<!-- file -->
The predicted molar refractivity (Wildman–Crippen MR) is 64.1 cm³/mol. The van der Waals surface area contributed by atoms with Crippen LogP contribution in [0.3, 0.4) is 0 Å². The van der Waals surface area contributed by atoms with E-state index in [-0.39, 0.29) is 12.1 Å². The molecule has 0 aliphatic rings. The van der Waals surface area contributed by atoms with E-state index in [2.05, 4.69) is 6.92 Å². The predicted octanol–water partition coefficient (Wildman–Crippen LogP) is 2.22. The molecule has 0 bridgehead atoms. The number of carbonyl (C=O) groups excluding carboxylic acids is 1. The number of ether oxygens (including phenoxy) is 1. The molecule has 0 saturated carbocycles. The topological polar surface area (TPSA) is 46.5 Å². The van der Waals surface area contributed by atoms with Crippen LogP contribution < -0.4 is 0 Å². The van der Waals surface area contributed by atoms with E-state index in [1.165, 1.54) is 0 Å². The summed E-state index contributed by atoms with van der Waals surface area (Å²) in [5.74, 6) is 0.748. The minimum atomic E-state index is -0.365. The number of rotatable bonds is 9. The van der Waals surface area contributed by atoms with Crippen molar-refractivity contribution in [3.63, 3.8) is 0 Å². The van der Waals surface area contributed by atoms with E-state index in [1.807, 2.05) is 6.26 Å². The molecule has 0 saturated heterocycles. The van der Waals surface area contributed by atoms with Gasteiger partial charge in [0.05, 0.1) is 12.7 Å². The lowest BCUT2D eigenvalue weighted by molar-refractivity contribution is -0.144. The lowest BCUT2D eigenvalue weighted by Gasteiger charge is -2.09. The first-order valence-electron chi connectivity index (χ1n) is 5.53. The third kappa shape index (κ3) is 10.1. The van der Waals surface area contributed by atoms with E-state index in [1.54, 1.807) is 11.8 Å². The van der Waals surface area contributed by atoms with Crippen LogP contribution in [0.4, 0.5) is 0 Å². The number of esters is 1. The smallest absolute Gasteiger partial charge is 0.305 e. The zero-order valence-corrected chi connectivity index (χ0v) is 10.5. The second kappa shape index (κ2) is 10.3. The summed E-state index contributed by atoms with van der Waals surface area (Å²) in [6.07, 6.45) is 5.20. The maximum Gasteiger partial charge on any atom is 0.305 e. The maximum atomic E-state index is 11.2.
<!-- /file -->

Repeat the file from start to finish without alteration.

The predicted molar refractivity (Wildman–Crippen MR) is 64.1 cm³/mol. The van der Waals surface area contributed by atoms with Crippen LogP contribution in [0.3, 0.4) is 0 Å². The van der Waals surface area contributed by atoms with E-state index in [-0.39, 0.29) is 12.1 Å². The molecule has 0 aliphatic rings. The van der Waals surface area contributed by atoms with E-state index in [2.05, 4.69) is 6.92 Å². The predicted octanol–water partition coefficient (Wildman–Crippen LogP) is 2.22. The molecule has 0 bridgehead atoms. The number of carbonyl (C=O) groups excluding carboxylic acids is 1. The number of ether oxygens (including phenoxy) is 1. The molecule has 0 saturated carbocycles. The topological polar surface area (TPSA) is 46.5 Å². The van der Waals surface area contributed by atoms with Crippen LogP contribution < -0.4 is 0 Å². The van der Waals surface area contributed by atoms with E-state index in [1.165, 1.54) is 0 Å². The summed E-state index contributed by atoms with van der Waals surface area (Å²) in [5.74, 6) is 0.748. The minimum atomic E-state index is -0.365. The number of rotatable bonds is 9. The van der Waals surface area contributed by atoms with Crippen molar-refractivity contribution in [3.63, 3.8) is 0 Å². The van der Waals surface area contributed by atoms with E-state index in [1.807, 2.05) is 6.26 Å². The molecule has 0 saturated heterocycles. The van der Waals surface area contributed by atoms with Gasteiger partial charge in [0.05, 0.1) is 12.7 Å². The lowest BCUT2D eigenvalue weighted by molar-refractivity contribution is -0.144. The lowest BCUT2D eigenvalue weighted by Gasteiger charge is -2.09. The first-order valence-electron chi connectivity index (χ1n) is 5.53. The third kappa shape index (κ3) is 10.1. The van der Waals surface area contributed by atoms with E-state index in [1.54, 1.807) is 11.8 Å². The van der Waals surface area contributed by atoms with Crippen LogP contribution in [0.4, 0.5) is 0 Å². The number of esters is 1. The smallest absolute Gasteiger partial charge is 0.305 e. The zero-order valence-corrected chi connectivity index (χ0v) is 10.5. The second kappa shape index (κ2) is 10.3. The summed E-state index contributed by atoms with van der Waals surface area (Å²) in [6.07, 6.45) is 5.20. The maximum Gasteiger partial charge on any atom is 0.305 e. The maximum atomic E-state index is 11.2.